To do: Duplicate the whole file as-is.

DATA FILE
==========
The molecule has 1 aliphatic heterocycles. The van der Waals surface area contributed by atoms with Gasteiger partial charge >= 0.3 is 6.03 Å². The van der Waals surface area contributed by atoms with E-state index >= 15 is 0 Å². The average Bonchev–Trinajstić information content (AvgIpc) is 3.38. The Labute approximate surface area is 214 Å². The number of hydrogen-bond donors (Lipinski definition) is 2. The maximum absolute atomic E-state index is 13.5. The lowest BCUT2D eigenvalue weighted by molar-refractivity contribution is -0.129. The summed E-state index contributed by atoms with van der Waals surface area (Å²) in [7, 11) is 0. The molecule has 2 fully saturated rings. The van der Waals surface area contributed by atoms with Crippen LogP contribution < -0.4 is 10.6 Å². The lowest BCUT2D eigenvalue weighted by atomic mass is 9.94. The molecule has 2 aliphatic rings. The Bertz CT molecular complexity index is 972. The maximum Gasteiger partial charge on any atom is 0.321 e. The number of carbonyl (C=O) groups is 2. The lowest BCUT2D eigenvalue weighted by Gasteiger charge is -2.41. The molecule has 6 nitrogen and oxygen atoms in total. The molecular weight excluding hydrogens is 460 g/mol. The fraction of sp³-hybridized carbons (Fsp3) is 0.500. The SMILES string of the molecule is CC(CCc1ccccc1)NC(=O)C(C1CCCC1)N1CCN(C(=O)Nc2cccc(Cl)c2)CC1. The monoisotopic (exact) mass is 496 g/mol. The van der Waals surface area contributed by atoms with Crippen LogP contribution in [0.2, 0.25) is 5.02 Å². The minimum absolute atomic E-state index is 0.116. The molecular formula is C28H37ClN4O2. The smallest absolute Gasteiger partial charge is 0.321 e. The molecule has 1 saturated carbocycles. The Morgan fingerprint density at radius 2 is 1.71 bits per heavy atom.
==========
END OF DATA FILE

The molecule has 1 aliphatic heterocycles. The van der Waals surface area contributed by atoms with Gasteiger partial charge >= 0.3 is 6.03 Å². The van der Waals surface area contributed by atoms with E-state index >= 15 is 0 Å². The average Bonchev–Trinajstić information content (AvgIpc) is 3.38. The Labute approximate surface area is 214 Å². The number of hydrogen-bond donors (Lipinski definition) is 2. The maximum absolute atomic E-state index is 13.5. The lowest BCUT2D eigenvalue weighted by molar-refractivity contribution is -0.129. The summed E-state index contributed by atoms with van der Waals surface area (Å²) in [7, 11) is 0. The molecule has 2 fully saturated rings. The van der Waals surface area contributed by atoms with Crippen LogP contribution < -0.4 is 10.6 Å². The lowest BCUT2D eigenvalue weighted by atomic mass is 9.94. The molecule has 2 aliphatic rings. The Bertz CT molecular complexity index is 972. The maximum Gasteiger partial charge on any atom is 0.321 e. The number of carbonyl (C=O) groups is 2. The lowest BCUT2D eigenvalue weighted by Gasteiger charge is -2.41. The molecule has 6 nitrogen and oxygen atoms in total. The molecular weight excluding hydrogens is 460 g/mol. The fraction of sp³-hybridized carbons (Fsp3) is 0.500. The SMILES string of the molecule is CC(CCc1ccccc1)NC(=O)C(C1CCCC1)N1CCN(C(=O)Nc2cccc(Cl)c2)CC1. The monoisotopic (exact) mass is 496 g/mol. The van der Waals surface area contributed by atoms with Crippen LogP contribution in [0.2, 0.25) is 5.02 Å². The minimum absolute atomic E-state index is 0.116. The molecular formula is C28H37ClN4O2. The smallest absolute Gasteiger partial charge is 0.321 e. The molecule has 1 saturated carbocycles. The Morgan fingerprint density at radius 2 is 1.71 bits per heavy atom.